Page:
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Just an hour’s drive outside of Salzburg lies the alpine town of Berchtesgaden and the historic Eagle’s Nest (Kehlsteinhaus), Adolf Hitler’s mountaintop chalet and the former southern headquarters of the Nazi party. Perched atop Mt. Kehlstein, Eagle’s Nest offers a dark history and panoramic views of Germany’s Bavarian Alps.More
#7
Hofburg Imperial Palace (Hofburg Wien)

Hofburg Imperial Palace (Hofburg Wien)

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Formerly the winter residence of the Austrian royal family, the Hofburg Imperial Palace (Hofburg Wien) is now a lasting tribute to the glory of the Habsburg Empire. It’s one of Vienna’s most magnificent baroque palaces, located within Vienna’s UNESCO-listed historic center. Visitors to the Hofburg can explore the Imperial Apartments, visit the Sisi Museum and the Silver Collection, or watch a performance at the world-famous Spanish Riding School.More
#8
Forchtenstein Castle

Forchtenstein Castle

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A landmark castle in the Rosaliengebirge foothills of Burgenland, Forchtenstein has its origins in the Middle Ages although today it has an impressive Baroque façade. Its keep and tower date from the 13th century, when it was a constructed as a defence castle. In 1622 Emperor Ferdinand II awarded Forchtenstein to the powerful aristocratic Esterházy family, and they were responsible for extending it into today’s vast fortress, adding new wings and a chapel as well as decorating the interior with ornate patterns, coats of arms and scenes from mythology, plus colorful frescoes adorning the walls of the courtyard.Having survived unscathed through the Turkish invasions of the 16th to 18th centuries, the castle became the repository for the precious Esterházy trove of family heirlooms. Three permanent exhibitions are held there, and treasures on display include the largest collection of medieval weapons in Europe, Austria’s biggest horde of ancestral portraits and a curiosity cabinet full of Baroque artifacts ranging from priceless silver furniture to carved ivory, sleighs used by the Esterházy offspring and automata. Other Esterházy properties nearby at Eisenstadt and Lackenbach can also be toured, together with an auditorium constructed in a quarry at St Margarethen.More
#9
St. Stephen's Cathedral (Stephansdom)

St. Stephen's Cathedral (Stephansdom)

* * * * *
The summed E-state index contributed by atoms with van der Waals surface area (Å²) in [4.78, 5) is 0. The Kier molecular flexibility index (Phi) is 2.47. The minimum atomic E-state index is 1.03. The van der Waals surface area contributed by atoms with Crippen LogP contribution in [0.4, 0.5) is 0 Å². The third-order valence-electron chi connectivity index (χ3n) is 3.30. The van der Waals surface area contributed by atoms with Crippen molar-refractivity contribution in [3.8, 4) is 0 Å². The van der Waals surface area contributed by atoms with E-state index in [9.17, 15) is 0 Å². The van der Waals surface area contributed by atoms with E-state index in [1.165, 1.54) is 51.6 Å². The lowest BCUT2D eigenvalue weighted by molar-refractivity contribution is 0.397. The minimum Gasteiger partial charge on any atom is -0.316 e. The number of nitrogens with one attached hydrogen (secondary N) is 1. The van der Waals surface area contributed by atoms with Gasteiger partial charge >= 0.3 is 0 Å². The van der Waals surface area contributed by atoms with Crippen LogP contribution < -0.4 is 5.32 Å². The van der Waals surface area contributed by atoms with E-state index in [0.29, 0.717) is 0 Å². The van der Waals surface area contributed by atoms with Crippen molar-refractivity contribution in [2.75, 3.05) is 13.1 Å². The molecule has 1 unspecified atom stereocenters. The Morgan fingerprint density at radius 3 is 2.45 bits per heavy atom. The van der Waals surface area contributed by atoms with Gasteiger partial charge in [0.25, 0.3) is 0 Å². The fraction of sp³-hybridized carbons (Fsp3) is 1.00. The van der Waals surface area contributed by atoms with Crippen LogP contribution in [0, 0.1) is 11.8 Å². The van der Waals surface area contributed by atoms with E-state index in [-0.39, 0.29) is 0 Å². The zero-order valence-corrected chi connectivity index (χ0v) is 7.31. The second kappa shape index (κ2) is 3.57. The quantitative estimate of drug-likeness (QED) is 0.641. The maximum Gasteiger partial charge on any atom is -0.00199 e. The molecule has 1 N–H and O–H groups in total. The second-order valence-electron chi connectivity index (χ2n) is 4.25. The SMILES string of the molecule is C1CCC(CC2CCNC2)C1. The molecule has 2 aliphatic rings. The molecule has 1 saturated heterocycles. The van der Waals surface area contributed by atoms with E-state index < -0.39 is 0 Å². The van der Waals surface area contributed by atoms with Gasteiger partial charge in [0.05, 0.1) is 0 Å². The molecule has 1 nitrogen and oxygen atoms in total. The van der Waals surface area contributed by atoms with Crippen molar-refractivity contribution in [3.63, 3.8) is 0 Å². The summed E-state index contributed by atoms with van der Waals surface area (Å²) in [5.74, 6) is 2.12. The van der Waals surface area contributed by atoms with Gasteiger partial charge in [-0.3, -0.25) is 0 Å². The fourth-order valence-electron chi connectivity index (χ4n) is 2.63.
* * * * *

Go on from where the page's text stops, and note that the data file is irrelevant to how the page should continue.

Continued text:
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With its dark Gothic spires, intricately tiled roof, and imposing bell tower, St. Stephen's Cathedral (Stephansdom) is one of Vienna’s star attractions. Centrally located on Stephansplatz square in the city’s UNESCO-listed historic center, the cathedral is architecturally stunning both inside and out. It’s also a site of great historical significance—Emperor Friedrich III and numerous other Habsburg dignitaries were buried here.More
#10
Heroes’ Square (Heldenplatz)

Heroes’ Square (Heldenplatz)

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A colossal piazza right at the heart of Imperial Vienna, Heldenplatz (or Heroes' Square) stretches out in front of the sweeping arcs of the Hofburg Palace, which was commissioned for the Habsburg Imperial Family in 1881. Constructed under the orders of Emperor Franz Joseph II as part of the city’s elegant Ringstrasse thoroughfare in the late 19th century, the square is dominated by two vast equestrian statues of Archduke Charles of Austria and Prince Eugene of Savoy, and completely surrounded by the Baroque beauty of Vienna’s most important landmarks.The Habsburg dynasty, rulers of the Austro-Hungarian Empire, lived on this spot in various palaces from the 13th century until its demise in 1918; now the palace is home to several sublime Imperial collections in the Neue Burg, Sisi and art museums; the Imperial Apartments; the office of the Austrian President; the National Library; the Hofburgs’ private chapel; and the Augustinian Church, parish church of Vienna’s aristocracy. The Spanish Riding School is in the Winter Riding School and members of the Vienna Boys’ Choir perform at concerts in the Burgtheater.Originally Heldenplatz was enclosed at its southern flank, but this now stands open; the Tomb of the Unknown Soldier is all that remains of the walls. In keeping with its role in the center of Viennese history, it was from a balcony overlooking the square that Hitler announced the Anschluss on March 15, 1938.More

Trip ideas

Top activities in Austria

Private Eagle's Nest & The Hills are Alive

Private Eagle's Nest & The Hills are Alive

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From
US$851,22
per group
Vienna City Classic Walk with a Small Group

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Vienna City Classic Walk with a Small Group

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From
US$43,30
US$48,11  US$4,81 savings
Big Bus Vienna Hop-On Hop-Off Tour

Big Bus Vienna Hop-On Hop-Off Tour

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US$27,76